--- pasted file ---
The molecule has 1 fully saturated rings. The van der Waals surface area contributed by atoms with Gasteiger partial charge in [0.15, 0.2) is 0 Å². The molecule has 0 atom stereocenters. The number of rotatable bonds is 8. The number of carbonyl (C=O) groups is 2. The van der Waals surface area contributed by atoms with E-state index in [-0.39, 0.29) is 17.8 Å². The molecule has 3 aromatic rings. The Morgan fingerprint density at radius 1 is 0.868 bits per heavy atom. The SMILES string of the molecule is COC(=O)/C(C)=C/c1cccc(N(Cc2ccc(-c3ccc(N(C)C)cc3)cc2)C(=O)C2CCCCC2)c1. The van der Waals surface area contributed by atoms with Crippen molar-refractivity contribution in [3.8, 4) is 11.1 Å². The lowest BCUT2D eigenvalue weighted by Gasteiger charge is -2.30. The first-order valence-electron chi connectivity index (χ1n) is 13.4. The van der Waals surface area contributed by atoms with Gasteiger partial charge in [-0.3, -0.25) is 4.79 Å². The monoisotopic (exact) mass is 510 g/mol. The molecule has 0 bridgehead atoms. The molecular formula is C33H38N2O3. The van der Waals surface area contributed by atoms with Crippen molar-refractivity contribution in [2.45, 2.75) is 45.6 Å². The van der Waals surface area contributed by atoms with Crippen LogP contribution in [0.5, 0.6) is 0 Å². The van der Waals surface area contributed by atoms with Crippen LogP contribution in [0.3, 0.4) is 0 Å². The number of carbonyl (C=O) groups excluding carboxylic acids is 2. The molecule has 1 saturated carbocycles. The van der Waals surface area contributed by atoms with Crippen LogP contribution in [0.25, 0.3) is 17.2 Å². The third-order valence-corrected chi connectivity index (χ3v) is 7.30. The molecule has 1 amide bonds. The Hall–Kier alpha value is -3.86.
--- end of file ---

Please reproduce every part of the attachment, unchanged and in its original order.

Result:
The molecule has 1 fully saturated rings. The van der Waals surface area contributed by atoms with Gasteiger partial charge in [0.15, 0.2) is 0 Å². The molecule has 0 atom stereocenters. The number of rotatable bonds is 8. The number of carbonyl (C=O) groups is 2. The van der Waals surface area contributed by atoms with E-state index in [-0.39, 0.29) is 17.8 Å². The molecule has 3 aromatic rings. The Morgan fingerprint density at radius 1 is 0.868 bits per heavy atom. The SMILES string of the molecule is COC(=O)/C(C)=C/c1cccc(N(Cc2ccc(-c3ccc(N(C)C)cc3)cc2)C(=O)C2CCCCC2)c1. The van der Waals surface area contributed by atoms with Crippen molar-refractivity contribution in [3.8, 4) is 11.1 Å². The lowest BCUT2D eigenvalue weighted by Gasteiger charge is -2.30. The first-order valence-electron chi connectivity index (χ1n) is 13.4. The van der Waals surface area contributed by atoms with Gasteiger partial charge in [-0.3, -0.25) is 4.79 Å². The monoisotopic (exact) mass is 510 g/mol. The molecule has 0 bridgehead atoms. The molecular formula is C33H38N2O3. The van der Waals surface area contributed by atoms with Crippen molar-refractivity contribution in [2.45, 2.75) is 45.6 Å². The van der Waals surface area contributed by atoms with Crippen LogP contribution in [0.5, 0.6) is 0 Å². The van der Waals surface area contributed by atoms with Crippen LogP contribution in [0.3, 0.4) is 0 Å². The number of carbonyl (C=O) groups excluding carboxylic acids is 2. The molecule has 1 saturated carbocycles. The van der Waals surface area contributed by atoms with Crippen LogP contribution in [0.25, 0.3) is 17.2 Å². The third-order valence-corrected chi connectivity index (χ3v) is 7.30. The molecule has 1 amide bonds. The Hall–Kier alpha value is -3.86.